It is not just the individual that suffers when mental illness takes over a life. It affects families that strain to understand something they know so little about. It affects friendships that struggle to survive because the bridges of communication become weaker and weaker. It affects the workplace that tries and fails to provide its employees with a positive work environment.
Every week, half a million Canadians miss work due to mental health related problems. Every year, it is estimated that mental illness costs the economy 50 billion dollars. The emotional and economical need for relief is apparent, so why is so little being done?
According to Michael Kirby, the founding chairman of Partners for Mental Health, mental health issues almost always begin young: “before the age of 24 … If you get them early, you avoid a lifetime of problems and costs”. The prospect of protecting our future economy and citizens from mental health issues should be enticing to governments that are cost-aware (such as Canada), yet none of that has yet come to fruition.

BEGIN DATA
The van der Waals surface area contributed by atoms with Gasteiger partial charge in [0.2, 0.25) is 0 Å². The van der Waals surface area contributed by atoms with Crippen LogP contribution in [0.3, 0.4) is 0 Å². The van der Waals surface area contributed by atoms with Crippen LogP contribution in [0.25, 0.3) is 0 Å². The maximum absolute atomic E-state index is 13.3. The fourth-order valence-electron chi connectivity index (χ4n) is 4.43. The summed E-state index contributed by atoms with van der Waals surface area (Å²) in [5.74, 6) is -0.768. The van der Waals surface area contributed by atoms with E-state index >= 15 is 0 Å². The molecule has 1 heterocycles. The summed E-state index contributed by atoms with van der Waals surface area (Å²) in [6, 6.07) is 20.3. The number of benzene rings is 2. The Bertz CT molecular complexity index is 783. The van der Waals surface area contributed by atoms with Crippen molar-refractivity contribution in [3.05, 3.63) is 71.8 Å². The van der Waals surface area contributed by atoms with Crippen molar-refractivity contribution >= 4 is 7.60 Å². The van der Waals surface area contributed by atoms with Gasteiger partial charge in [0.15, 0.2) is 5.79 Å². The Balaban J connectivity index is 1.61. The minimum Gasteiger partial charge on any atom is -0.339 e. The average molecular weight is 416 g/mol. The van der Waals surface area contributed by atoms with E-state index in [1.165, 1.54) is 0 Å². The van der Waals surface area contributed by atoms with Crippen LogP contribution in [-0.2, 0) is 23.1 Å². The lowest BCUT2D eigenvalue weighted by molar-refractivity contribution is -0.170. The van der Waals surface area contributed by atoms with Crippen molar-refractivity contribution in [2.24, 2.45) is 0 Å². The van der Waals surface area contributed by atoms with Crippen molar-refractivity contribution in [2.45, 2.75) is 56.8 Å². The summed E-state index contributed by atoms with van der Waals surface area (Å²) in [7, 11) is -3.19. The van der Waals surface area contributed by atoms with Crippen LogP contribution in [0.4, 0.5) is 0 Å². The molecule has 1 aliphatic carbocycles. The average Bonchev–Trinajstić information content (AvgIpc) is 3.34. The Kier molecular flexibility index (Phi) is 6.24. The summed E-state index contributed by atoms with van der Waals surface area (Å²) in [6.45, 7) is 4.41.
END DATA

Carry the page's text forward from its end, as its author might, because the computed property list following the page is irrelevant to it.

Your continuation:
The gap between what is needed and what is received still remains staggering.
A man goes to see a doctor and says, “Doc, I’m depressed. Simply, I can’t sleep, I can’t eat, I feel down and irritable most days. I just can’t feel ‘happy’ even when people try to cheer me up.”
The doctor says, “I’ve got the perfect fix for you! In town tonight is the great clown Pagliacci. He’s hysterically funny and will make you laugh until you cry. You will experience a joy that is unprecedented.” The man hears this then bursts into tears. The doctor, confused, asks him why.
“Doc, I am Pagliacci.”
How often does a person with depression get told to look at the bright side? How often does a person suffering from bipolar disorder get called crazy? How often does a person afflicted with anorexia get told just eat something? It is no wonder that almost half of all people that have suffered from depression or anxiety did not seek help.
How can we look at all of this and say that proper help is being given to potential patients in need? We look to the Canadian Forces, a line of work that has its employees “surrounded by death, carnage, things you can’t even fathom,” said a soldier on a base in Manitoba. This soldier called the mental healthcare provided for himself and fellow soldiers as “a nightmare”, saying that he has been without a psychologist for over 3 months, and has even attempted suicide in that timeframe.